I found "Horror City" not as strong indeed because it was a more generic superhero story as opposed to "Death"'s far-flung adventure. At the same time, I appreciated the point Lemire and Fawkes make by pitting the Justice League Dark against classic League baddie Dr. Destiny, that the Justice League Dark is truly a Justice League in their own right, a sentiment even made overt by Flash later in the story. And even despite a slower, more predictable story, Cifuentes offers a particularly chilling Dr. Destiny.

The writers' conceit that Flash Barry Allen might feel more at home with the "freaks" of Dark than with the Justice League felt forced to me and not in line with Barry's portrayals in other titles (also there were some "Impulse" moments that I didn't think rang true for Barry). Cyborg might not be as much a Justice League headliner as Flash, but possibly Cyborg would have worked better here, since Cyborg, like Frankenstein, can't hide his "difference" in the same way the Flash can simply take off his costume. I did apprciate the appearances by Flash, Swamp Thing, Phantom Stranger, and others as being somewhat JSA-esque as well, when you never knew which Golden Age hero might walk through the door next; the writers do the same with DC's magical characters.

After Justice League Dark Vol. 3: The Death of Magic, were Lemire and Fawkes staying on this book it would move to the top of my reading list; I consider volumes two and three together just about perfect. I haven't read much by upcoming J. M. DeMatteis so I'm a bit wary of how he might affect this title just as it's hitting its stride, though I remain quite glad Mikel Janin is staying on the title.

[Includes original covers, as well as "WTF" cover two-page spread; cover sketches; information on Face Off/Infernal Core contest winner]

Collected Editions 2016 Comic Book Gift Guide
Get the Collected Editions scoop before anyone else -- on Facebook!

5 comments:

  1. I didn't care much for Volume 1, but loved "The Books of Magic" and was looking forward to this trade. However, although both stories were solid, neither really blew me away, especially the end to "The Death of Magic." It just didn't pack the punch I was expecting.

    Furthermore, did I miss something between Constantine and Zatanna? JC says "...it's going to take me YEARS to work off the things I said to her. I can only hope she thought I was pulling her leg." Did Constantine confess some out-of-character, heartfelt feelings toward Zatanna while under the "Truth" spell? If so, you would think that would have been displayed in the story, or was this something related to the last volume, something I forgot?

    I also wanted Vikar to be fleshed out some, as I believe there is more substance to him than meets the eye. He has potential to become an interesting and complex character not only in the pages of JLD, but for the DCU in general.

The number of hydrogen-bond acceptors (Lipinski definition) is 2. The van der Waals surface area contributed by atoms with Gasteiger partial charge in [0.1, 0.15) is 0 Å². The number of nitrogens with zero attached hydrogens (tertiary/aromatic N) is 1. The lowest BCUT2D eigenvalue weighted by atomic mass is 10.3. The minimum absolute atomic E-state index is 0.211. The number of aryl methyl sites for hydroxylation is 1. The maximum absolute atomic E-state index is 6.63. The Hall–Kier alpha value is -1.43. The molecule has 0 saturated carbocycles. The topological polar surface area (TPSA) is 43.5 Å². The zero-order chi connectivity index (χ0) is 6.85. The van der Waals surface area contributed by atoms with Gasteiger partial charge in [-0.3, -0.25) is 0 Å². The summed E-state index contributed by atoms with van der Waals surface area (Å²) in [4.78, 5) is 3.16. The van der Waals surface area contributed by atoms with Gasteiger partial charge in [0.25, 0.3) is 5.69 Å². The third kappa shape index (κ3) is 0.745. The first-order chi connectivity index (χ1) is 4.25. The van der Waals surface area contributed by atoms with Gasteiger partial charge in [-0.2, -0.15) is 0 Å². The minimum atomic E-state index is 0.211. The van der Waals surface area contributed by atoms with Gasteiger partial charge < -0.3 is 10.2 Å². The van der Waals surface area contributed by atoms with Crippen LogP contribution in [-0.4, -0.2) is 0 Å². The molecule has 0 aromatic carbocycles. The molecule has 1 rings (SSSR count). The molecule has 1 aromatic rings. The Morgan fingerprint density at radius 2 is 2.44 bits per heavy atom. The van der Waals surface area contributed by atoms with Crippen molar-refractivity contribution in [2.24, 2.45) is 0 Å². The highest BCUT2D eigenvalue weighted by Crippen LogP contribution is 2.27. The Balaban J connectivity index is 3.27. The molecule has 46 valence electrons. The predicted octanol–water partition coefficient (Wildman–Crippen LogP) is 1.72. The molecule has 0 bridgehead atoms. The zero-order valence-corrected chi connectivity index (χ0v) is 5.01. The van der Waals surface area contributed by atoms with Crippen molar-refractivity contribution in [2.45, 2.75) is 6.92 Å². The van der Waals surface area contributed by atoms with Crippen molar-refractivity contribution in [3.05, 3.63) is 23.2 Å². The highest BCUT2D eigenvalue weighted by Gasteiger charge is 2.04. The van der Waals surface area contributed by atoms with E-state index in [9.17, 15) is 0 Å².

I did like the surprising portrayal of Madame Xanadu at the end of Horror City. I can get used to her displaying some of that attitude from time to time. The relationship between her and Doctor Destiny was quite interesting and needs to be further explored. Hopefully, we will see more of this in future volumes.

    ReplyDelete
    Replies
    1. Appreciate your thoughtful comments, Darren. You and I had different takes on this one -- I actually didn't much like the Xanadu story at the end, feeling that "mother attacked by her child" was a bit too stereotypical a storyline, and also I didn't quite buy a burgeoning relationship between Xanadu and Deadman. Your results may vary, of course.

      We're in agreement on Vikar -- he seems too interesting a character never to appear again. Lemire and Fawkes didn't kill him off, and indeed they left the Hunters in Epoch; except for the fact that those writers are off the title, I wouldn't be surprised if there's follow-up later in this series.

      Cheers again.

      Delete
  2. I think I've mentioned this in other comments, but part of the demise of the JSA Cooldown Method is the fact that many writers just aren't that secure on their titles. Even if a writer has a full year on a title, they're probably going to get pushed into two six-issue arcs for trade purposes. What would be good cooldown stories also get shuffled into side titles, like "Superior Team-Up" and "Avengers World" (I can't think of a DC equivalent of that... is there a Batman book that's sort of less serious and anthology-based than the others?).

    ReplyDelete
    Replies
    1. And when I said, "some might think it blasphemy," I meant, "I wonder if Doug will think this is blasphemy ...?" :-)

      Indeed Johns did manage to do "cool down arcs" on JSA of the kind we haven't seen since. (Robinson did them on Starman, too, arguably.) And even Johns isn't doing them now -- Aquaman, for instance, was one big story followed by another.

      Delete
    2. I'll trust your judgment, especially since Lemire's involved and I like his stuff. Now if you had invoked the JSACD for Scott Lobdell, we might have to have a conversation.

      Delete